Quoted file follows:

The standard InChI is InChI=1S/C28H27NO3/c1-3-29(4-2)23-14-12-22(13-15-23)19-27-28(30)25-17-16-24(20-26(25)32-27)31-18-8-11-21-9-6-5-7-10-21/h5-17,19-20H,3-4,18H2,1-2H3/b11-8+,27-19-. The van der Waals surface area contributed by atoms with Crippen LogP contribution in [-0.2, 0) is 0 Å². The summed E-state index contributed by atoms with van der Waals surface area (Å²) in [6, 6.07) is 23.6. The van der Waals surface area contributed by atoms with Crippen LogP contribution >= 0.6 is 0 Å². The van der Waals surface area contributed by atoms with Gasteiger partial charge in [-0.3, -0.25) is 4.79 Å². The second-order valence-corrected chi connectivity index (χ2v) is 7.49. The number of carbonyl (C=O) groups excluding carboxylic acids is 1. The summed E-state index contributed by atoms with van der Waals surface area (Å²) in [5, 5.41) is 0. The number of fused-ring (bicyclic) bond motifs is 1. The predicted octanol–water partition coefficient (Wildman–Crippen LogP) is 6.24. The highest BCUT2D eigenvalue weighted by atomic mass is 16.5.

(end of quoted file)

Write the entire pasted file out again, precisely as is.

The standard InChI is InChI=1S/C28H27NO3/c1-3-29(4-2)23-14-12-22(13-15-23)19-27-28(30)25-17-16-24(20-26(25)32-27)31-18-8-11-21-9-6-5-7-10-21/h5-17,19-20H,3-4,18H2,1-2H3/b11-8+,27-19-. The van der Waals surface area contributed by atoms with Crippen LogP contribution in [-0.2, 0) is 0 Å². The summed E-state index contributed by atoms with van der Waals surface area (Å²) in [6, 6.07) is 23.6. The van der Waals surface area contributed by atoms with Crippen LogP contribution >= 0.6 is 0 Å². The van der Waals surface area contributed by atoms with Gasteiger partial charge in [-0.3, -0.25) is 4.79 Å². The second-order valence-corrected chi connectivity index (χ2v) is 7.49. The number of carbonyl (C=O) groups excluding carboxylic acids is 1. The summed E-state index contributed by atoms with van der Waals surface area (Å²) in [5, 5.41) is 0. The number of fused-ring (bicyclic) bond motifs is 1. The predicted octanol–water partition coefficient (Wildman–Crippen LogP) is 6.24. The highest BCUT2D eigenvalue weighted by atomic mass is 16.5.